The Best Books of 2014 So Far

best books midyear nina badzin


I’ve read or listened to almost 30 books already this year. I’m about five books ahead of my normal reading pace, which I attribute to the fact that I finally added audio books to the mix.

My only complaint about audio books is that on the occasion I want to “highlight” a few lines, I have to stop the audio and try to say the lines into the Siri function on my iPhone since I tend to listen to audio books when I’m either driving or exercising. Usually it’s not worth the hassle to capture the line, which means it’s gone forever. For a book nerd like me, that’s a shame. But missing the chance to highlight is worth the upside of sailing through books this way AND of making some of my drives back and forth to school or camp less tedious.

But let’s get on with the point of this post. All 30 books I’ve read so far this year are listed and briefly described on my booklist page. What you see below is my selection of the best books of 2014 so far in no particular order except that Eleanor & Park really is my #1 pick. I limited myself to nine more.

Eleanor & Park by Rainbow Rowell

My full and detailed review is at this week. I hope you’ll read why this book about young love set in 1986 has taken the reading world by storm. Often I feel that popular books are overhyped. This one deserves the good attention. And no surprise, a movie is in the works.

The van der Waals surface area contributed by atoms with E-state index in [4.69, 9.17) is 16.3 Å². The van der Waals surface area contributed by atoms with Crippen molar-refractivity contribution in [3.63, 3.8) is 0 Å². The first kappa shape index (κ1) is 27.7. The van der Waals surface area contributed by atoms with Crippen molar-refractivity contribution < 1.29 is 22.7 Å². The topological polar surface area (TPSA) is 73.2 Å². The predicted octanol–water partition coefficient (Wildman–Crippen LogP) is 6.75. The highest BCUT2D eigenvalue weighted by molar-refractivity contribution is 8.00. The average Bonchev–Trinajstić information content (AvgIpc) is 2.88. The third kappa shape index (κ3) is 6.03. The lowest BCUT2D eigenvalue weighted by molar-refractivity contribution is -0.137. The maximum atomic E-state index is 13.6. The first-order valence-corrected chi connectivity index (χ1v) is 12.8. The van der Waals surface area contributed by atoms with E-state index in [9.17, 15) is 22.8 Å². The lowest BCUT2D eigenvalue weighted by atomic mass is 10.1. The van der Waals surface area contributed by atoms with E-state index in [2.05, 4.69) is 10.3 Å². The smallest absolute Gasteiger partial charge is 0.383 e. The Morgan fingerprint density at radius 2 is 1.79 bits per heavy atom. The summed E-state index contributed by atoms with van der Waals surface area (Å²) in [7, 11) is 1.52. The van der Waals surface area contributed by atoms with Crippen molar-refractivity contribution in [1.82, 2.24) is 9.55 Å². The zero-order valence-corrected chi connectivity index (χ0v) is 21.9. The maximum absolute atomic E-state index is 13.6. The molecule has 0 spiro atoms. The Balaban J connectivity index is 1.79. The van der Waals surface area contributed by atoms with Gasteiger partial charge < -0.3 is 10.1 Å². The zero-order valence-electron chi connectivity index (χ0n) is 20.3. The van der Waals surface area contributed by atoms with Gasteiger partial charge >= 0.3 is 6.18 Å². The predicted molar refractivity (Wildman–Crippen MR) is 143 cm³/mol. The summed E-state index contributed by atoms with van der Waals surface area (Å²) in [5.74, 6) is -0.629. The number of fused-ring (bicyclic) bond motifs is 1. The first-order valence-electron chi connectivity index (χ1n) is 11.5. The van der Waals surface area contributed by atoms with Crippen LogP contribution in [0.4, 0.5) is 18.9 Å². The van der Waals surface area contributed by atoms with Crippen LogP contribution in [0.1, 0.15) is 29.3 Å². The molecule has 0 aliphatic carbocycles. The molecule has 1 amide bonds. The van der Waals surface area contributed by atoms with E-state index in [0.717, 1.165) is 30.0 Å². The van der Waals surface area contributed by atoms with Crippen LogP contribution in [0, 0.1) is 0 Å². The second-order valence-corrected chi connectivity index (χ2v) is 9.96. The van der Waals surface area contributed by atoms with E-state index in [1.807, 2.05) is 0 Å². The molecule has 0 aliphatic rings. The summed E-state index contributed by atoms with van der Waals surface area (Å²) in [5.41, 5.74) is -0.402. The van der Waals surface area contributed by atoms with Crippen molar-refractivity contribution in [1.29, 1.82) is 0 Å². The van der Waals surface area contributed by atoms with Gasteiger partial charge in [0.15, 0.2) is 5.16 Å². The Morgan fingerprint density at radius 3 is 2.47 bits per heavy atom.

This is the Story of a Happy Marriage by Ann Patchett

Patchett is beloved for her novels Bel Canto and State of Wonder, but her essays are what draw me in the most. This is the Story of a Happy Marriage is a selection of her best pieces of nonfiction of the past few decades. I’ve read several of these essays twice by now, which is saying something. My favorite is “The Paris Match.”

When it Happens to You by Molly Ringwald

Yes, I’m referring to Molly Ringwald the actress from those movies we loved in the 80s. This book of linked short stories is so well done. The writing is crisp and the plot moves along. Her observations about people are compelling and insightful, and the characters have stayed with me month after month.

The Kitchen House by Kathleen Grissom (audio version)

Excellent work of historical fiction that takes place in the South in the mid 1800s. This book is a few years old, but for some reason I just got to it this year. I loved everything about it. The narrators were excellent.

The Invention of Wings by Sue Monk Kidd (audio version)

Loosely based on the real life of two Southern abolitionist sisters in the early 1800s, this historical novel does not disappoint.

The Storied Life of A.J. Fikry by Gabrielle Zevin (audio version)

Loved the very original story and all the book references due to the main character’s job as the owner of a bookshop. I didn’t love the narrator’s voice. In hindsight, wish I had read this one instead of listened. I still recommend the book highly as I don’t think I’ve ever read anything quite like it.

All the Light We Cannot See by Anthony Doerr (audio version)